Tuesday, August 24, 2010
I am not able to design contemporary furniture. No matter how hard I try to be original, as soon as my pencil hits the paper centuries of furniture design cloud my vision. That is why all the work I have produced is historical. I guess you could say I was into historical revivalism in the late 20th century.
I have also lived in Paris and travelled around Europe on many different trips, all expensed as "business". Sometimes I travel with my wife, but usually I travel alone. She likes the country; I like the city. So, even when we travel together, the schedule of activities is the subject of often heated discussion.
A few years ago, to celebrate our anniversary (don't ask me which one...), I offered to take a trip with her that was "not business". That meant I was not to visit museums, dealers, suppliers, antique shops, and would be forced to lavish all my attention on her needs. I know she appreciates what a sacrifice this was for me.
To make it interesting, we purchased Eurorail passes and I told her that all our gear must fit into one backpack, which I would carry. That would leave her free to enjoy the trip, and carry the water bottle that she never is without. No plans, no route determined, no reservations, no limitations at all. If we liked the area, we would stay days, if not we moved on down the road.
Well, we LOVED Florence, so we stayed. Found a nice place just in the center and enjoyed the Botero exhibit which was on the plaza at the Uffizi Museum. (I admit, she enjoys museums as much or more than I do.) How we talked our way into the museum for free ahead of a 2 hour wait line is another story.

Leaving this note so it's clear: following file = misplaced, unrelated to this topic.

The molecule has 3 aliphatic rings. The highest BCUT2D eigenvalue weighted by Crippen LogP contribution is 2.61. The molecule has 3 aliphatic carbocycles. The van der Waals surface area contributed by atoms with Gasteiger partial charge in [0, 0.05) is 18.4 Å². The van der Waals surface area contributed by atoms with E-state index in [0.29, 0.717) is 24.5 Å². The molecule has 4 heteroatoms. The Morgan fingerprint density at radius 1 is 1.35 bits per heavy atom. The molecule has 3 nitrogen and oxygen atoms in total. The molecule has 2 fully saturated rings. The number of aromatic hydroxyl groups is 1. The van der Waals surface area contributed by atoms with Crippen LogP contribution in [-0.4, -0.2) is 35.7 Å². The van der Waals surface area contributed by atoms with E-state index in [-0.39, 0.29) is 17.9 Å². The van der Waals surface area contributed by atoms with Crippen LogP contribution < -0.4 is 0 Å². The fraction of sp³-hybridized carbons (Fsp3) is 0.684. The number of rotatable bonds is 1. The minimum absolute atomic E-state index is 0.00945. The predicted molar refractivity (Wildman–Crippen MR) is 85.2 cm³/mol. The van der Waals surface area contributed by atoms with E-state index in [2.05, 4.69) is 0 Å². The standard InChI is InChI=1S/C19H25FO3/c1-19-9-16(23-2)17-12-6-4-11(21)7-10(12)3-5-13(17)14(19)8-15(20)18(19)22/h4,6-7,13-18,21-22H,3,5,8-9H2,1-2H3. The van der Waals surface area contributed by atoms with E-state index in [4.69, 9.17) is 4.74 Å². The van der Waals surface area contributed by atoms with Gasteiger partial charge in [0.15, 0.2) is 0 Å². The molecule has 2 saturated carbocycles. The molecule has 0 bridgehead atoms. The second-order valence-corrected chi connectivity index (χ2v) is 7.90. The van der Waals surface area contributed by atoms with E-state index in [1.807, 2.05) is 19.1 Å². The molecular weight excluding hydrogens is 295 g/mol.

While having the most amazing lasagna in the world at ZaZa's one evening, I couldn't help thinking about my Quilt Tilt table. While my lovely wife was talking to me about something (I forget) I was thinking about how I had to make two tables to show both surfaces of the marquetry design. Would it be possible for me to make a table which had two surfaces? A table which would show both tops in a new and creative way? What about pivoting the top on the corners so it could spin along a horizontal axis? What about spinning it at the same time along a vertical axis? How would that work?
By dessert, I had rejoined my wife's conversation with me and kept secret the new design I had worked out in my head. A quick sketch on a scrap of paper preserved the idea for me to develop when I returned after the trip.
Thus I created the RockeTable. Cut out of sawn veneer (purpleheart) and pewter, using the same quilt design as before, I engineered a mechanical system out of aluminum and covered it with more purpleheart. This system provided arms which rotate along a vertical axis, like a lazy Susan system. The top is fixed at two corners on pivots which allow it to rotate 360 degrees along a horizontal axis, so either side could be on top.
If you look at the four photos, you can see the different aspects of this table when it is set up in each mode. After over 40 years of working on period furniture, this is the first "original" design I have produced. It is not for sale.